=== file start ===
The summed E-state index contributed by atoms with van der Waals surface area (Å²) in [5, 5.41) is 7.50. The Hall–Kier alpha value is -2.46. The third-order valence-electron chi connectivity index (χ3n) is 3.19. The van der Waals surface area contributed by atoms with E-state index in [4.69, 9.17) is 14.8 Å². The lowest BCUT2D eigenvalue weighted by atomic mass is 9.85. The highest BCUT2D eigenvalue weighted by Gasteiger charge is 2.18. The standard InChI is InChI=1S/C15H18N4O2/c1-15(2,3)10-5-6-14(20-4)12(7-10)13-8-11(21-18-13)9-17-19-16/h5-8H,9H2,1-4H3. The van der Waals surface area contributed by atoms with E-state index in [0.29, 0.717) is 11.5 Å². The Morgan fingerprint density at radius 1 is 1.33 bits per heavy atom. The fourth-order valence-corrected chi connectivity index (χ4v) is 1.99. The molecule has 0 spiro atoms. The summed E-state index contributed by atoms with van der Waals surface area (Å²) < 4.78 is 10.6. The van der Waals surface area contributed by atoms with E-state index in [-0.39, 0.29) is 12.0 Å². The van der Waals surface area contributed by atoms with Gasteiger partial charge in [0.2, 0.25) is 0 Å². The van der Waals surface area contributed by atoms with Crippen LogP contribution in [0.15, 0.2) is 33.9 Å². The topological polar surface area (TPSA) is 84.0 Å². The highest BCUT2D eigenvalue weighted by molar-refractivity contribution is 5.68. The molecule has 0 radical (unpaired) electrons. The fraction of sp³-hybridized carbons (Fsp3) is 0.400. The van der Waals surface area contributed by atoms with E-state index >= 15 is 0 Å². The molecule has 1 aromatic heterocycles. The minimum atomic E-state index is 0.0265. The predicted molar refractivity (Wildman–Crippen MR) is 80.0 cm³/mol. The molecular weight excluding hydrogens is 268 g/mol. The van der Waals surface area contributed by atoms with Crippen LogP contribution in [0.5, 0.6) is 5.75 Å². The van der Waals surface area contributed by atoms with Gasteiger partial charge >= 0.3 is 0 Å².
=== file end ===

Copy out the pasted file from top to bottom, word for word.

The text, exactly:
The summed E-state index contributed by atoms with van der Waals surface area (Å²) in [5, 5.41) is 7.50. The Hall–Kier alpha value is -2.46. The third-order valence-electron chi connectivity index (χ3n) is 3.19. The van der Waals surface area contributed by atoms with E-state index in [4.69, 9.17) is 14.8 Å². The lowest BCUT2D eigenvalue weighted by atomic mass is 9.85. The highest BCUT2D eigenvalue weighted by Gasteiger charge is 2.18. The standard InChI is InChI=1S/C15H18N4O2/c1-15(2,3)10-5-6-14(20-4)12(7-10)13-8-11(21-18-13)9-17-19-16/h5-8H,9H2,1-4H3. The van der Waals surface area contributed by atoms with E-state index in [0.29, 0.717) is 11.5 Å². The Morgan fingerprint density at radius 1 is 1.33 bits per heavy atom. The fourth-order valence-corrected chi connectivity index (χ4v) is 1.99. The molecule has 0 spiro atoms. The summed E-state index contributed by atoms with van der Waals surface area (Å²) < 4.78 is 10.6. The van der Waals surface area contributed by atoms with E-state index in [-0.39, 0.29) is 12.0 Å². The van der Waals surface area contributed by atoms with Gasteiger partial charge in [0.2, 0.25) is 0 Å². The van der Waals surface area contributed by atoms with Crippen LogP contribution in [0.15, 0.2) is 33.9 Å². The topological polar surface area (TPSA) is 84.0 Å². The highest BCUT2D eigenvalue weighted by molar-refractivity contribution is 5.68. The molecule has 0 radical (unpaired) electrons. The fraction of sp³-hybridized carbons (Fsp3) is 0.400. The van der Waals surface area contributed by atoms with E-state index >= 15 is 0 Å². The molecule has 1 aromatic heterocycles. The minimum atomic E-state index is 0.0265. The predicted molar refractivity (Wildman–Crippen MR) is 80.0 cm³/mol. The molecular weight excluding hydrogens is 268 g/mol. The van der Waals surface area contributed by atoms with Crippen LogP contribution in [0.5, 0.6) is 5.75 Å². The van der Waals surface area contributed by atoms with Gasteiger partial charge >= 0.3 is 0 Å².